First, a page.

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Displaced compassion

Written by Richard “Sarge” Garwood on .

America’s caught in a terrible state of displaced compassion. Compassion is defined as: The understanding or empathy for the suffering or circumstances of another or others.

There appears to be an element of emotion associated with the concept. There’s also the specific feeling of “co-suffering” as is indicated from the word’s Latin roots. The constituent concept of empathy or understanding of the other person’s condition must also be taken into account. Ethicists have distilled the thought to the missive known as the “Golden Rule”: “Do unto other as you would have done to you.” Now it seems to follow the newer maxim: “Do unto other before they do unto you.”

America was once known for helping anybody without thoughts of reward. We helped out of a familial instruction based on our faith and practice of ethical texts such as the Bible (Old and New Testaments) and other non-Christian religious instructions such as by Hebrew, Buddhist tracts et al. The lessons of compassion and altruism or unselfish humanity were learned when taught by family elders to the next generation.

It’s my experience to be suspicious of any declarations of unbridled altruism. It seems NO human does anything simply because it’s the right thing to do. Today our children learn charity is a dispensable commodity handed-out by state agencies. Charity, to progressive politicians, becomes quantifiable. It can be expanded upon and it can be withheld if the politics don’t profit the dispenser. Compassion, once quietly shown by people simply doing things to better their fellows, is now budgeted by governments and those cynics in control of the commodity to be given out.

If we only show compassion for our fellow man because we want that fellow’s indebtedness; then we’re not compassionate, we’re masking our passive aggression for those we’ll use for personal gain.

Compassion fatigue, is affecting many people. This condition is recognizable in a gradual lessening of compassion over time. We’re desensitized by what we see reported in the media and as non-traditional family units develop the familial instruction of our youth in gang-societies and as elder, unqualified children teach and mentor younger siblings.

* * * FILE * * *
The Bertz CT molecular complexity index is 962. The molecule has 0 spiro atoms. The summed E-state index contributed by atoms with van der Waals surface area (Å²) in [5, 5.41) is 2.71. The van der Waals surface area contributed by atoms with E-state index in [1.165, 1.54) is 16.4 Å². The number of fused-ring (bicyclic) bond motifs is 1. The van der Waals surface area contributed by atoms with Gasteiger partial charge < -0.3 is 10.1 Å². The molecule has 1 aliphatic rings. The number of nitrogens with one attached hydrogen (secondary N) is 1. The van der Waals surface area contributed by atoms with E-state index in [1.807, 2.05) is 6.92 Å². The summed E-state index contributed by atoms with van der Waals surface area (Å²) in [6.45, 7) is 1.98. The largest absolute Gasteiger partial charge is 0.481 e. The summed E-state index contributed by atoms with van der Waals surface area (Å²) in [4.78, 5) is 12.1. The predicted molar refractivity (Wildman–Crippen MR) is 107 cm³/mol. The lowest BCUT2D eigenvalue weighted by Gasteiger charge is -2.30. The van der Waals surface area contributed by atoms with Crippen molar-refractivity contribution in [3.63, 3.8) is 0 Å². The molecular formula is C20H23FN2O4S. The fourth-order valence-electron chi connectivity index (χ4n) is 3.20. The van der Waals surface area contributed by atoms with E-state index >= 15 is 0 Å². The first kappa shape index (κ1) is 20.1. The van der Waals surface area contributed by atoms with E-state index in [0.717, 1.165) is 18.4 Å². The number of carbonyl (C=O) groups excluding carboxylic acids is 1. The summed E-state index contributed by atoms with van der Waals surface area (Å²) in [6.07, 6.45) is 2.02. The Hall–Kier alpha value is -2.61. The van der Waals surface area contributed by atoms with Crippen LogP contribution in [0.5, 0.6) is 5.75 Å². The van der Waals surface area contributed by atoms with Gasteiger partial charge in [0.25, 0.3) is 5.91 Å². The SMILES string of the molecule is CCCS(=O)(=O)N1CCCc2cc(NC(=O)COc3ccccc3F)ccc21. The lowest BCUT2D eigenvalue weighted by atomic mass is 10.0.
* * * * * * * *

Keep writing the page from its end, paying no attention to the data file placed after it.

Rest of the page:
People (and societies) exhibiting the symptoms of Compassion Fatigue show subtle signs of the syndrome. Individuals see their circumstances as hopeless and with no chance of escape from their depressant surroundings and life. Thrill seeking overcomes the ever-growing feeling of ennui, or boredom and world-weariness. A negative attitude is pervasive and can be contagious/infectious for others in the social circle or “family”. Personal and societal productivity plunges. Society loses its focus on the formerly widespread values any society once held, in favor of a newer set of self-centered goals and pursuits for identity. Self-doubt is overcome with infantile, and many times, violent displays against those perceived as weaker. Elders are attacked because they’re viewed as failures for not making life better for the young as this societal syndrome progressed.

Our media, the press and entertainment industries saturate their newspaper and multi-media outlet audiences with graphic photos, videos, drama and fast paced representations of what tragedies are most likely to sell newspapers and television advertising. This industrial strength cynicism is rampant and destroys public morale and morals. None of the violent images are placed in proper context. Children are desensitized by the presentation of the violence without adult temperance of the facts. The children become resistant to others’ suffering and may even find it acceptable.

Today, we’re mourning the senseless death of two totally different people. One was a college student killed for no other reason than his race and the fact his murderers were “bored”. The other was a military veteran, an elder who served us, suffered for us during a time of war and was beaten to death for no other reason than he was robbed and beaten so the criminals could feel empowered over their pathetic circumstances.

Our compassion fatigue has caused us to suffer compassion displacement; and there’s no hope for people not having the compassion to feel another’s distress.

When people lose their sense of compassion, they feed on the weakness of those they see as inferior instead of being nourished with life’s wisdom taught in traditional families.

And America is too good a nation to fall prey to this disease.

Thanks for listening

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